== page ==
Democratic Debate Love Fest - So Far
The only thing that really stands out about the debate in Hollywood between Hillary Clinton and Barack Obama is that the softball questions and heavy focus on their strongest policy issues simply provided a long free ad for both candidates.
And while it's pleasant to watch, it can't be good for Obama, because tonight's debate, unless something very big happens before it is over, means that none of the voters who have already decided are going to switch from Hillary to him. And he needs some huge switching in California and several other major states if he's to catch Clinton.
Predictably, both candidates are much smoother now in this, the seventeenth debate. But that leaves you praying for a moment that isn't utterly canned. Take it as a near certainty that a Clinton speechwriter or aide many days ago wrote Hillary's great line, "It did take a Clinton to clean up after the first Bush - and I think it might take a Clinton to clean up after the second Bush!" It earned her huge applause, plus she does herself a great favor when she laughs. But oh so canned.
And earlier, Obama got off some funny lines that will help the undecided voters warm to him - but his likable and chatty style simply serves to remind that the two candidates have so few real policy differences that this is little more than a contest of personalities, unless something amazing is said, or happens, before Super Duper Tuesday.
UCLA Bruins Football vs. Arizona Wildcats
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UCLA Bruins Men's Soccer vs. Oregon State Beavers Men's Soccer
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Anaheim Ducks v. Los Angeles Kings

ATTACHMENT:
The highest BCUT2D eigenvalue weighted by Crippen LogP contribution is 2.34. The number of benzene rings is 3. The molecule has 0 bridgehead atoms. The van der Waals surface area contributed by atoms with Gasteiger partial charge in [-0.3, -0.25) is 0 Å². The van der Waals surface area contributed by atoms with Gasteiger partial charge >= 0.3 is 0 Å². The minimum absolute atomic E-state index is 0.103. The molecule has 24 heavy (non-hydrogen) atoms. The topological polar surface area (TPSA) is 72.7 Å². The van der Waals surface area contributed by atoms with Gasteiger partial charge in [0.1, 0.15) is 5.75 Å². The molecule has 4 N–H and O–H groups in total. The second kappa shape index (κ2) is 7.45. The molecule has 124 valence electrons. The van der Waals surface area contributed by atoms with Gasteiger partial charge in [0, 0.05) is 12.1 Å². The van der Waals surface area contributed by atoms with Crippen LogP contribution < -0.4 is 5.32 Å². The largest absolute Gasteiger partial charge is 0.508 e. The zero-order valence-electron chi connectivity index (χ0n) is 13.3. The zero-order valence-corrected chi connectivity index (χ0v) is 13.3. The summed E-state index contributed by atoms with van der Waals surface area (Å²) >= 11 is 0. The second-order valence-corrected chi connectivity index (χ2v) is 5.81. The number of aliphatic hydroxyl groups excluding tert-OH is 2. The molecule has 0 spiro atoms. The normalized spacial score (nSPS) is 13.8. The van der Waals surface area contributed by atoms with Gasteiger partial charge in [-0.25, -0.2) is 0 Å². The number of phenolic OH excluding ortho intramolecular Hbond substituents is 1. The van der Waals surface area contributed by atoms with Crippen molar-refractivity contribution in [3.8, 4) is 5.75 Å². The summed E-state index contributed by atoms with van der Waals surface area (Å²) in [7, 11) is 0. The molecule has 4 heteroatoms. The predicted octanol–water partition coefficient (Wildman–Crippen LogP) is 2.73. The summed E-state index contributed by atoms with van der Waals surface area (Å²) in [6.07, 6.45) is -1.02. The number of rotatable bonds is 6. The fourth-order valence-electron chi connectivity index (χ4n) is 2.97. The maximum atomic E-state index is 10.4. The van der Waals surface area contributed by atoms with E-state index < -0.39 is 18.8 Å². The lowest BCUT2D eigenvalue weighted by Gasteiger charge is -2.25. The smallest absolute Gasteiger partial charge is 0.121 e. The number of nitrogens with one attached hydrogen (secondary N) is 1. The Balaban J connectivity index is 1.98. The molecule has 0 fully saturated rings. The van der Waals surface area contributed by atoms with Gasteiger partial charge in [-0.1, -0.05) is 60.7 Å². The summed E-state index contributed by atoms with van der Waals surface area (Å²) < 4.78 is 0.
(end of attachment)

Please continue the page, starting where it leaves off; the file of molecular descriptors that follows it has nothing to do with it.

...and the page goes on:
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NBA Preseason Basketball: Los Angeles Lakers v Sacramento Kings
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Aside from Wolf Blitzer's usual snarkiness and desperate attempts to get a controversy going with his questioning, the debate is cheery and fact-filled and pragmatic, and as a result it's a bore. It's slightly more interesting when CNN goes to the break, and the cameras rove across the famous faces of Diane Keaton, Pierce Brosnan - and hugely fat Rob Reiner, almost unrecognizable.
You're left wishing one of the TV or film stars will scowl horribly or hold up a tiny concealed sign for their choice for president. The most embarrassing moment so far has not been due to any hijinks by the media or the candidates, but from this VIP-filled audience: At about 5:50 pm, as CNN went to a break, Mayor Antonio Villaraigosa saw a camera lens point his way and quickly stood up from his chair and slapped on that mechanical grin of his, thus grabbing his latest 15 minutes of fame.
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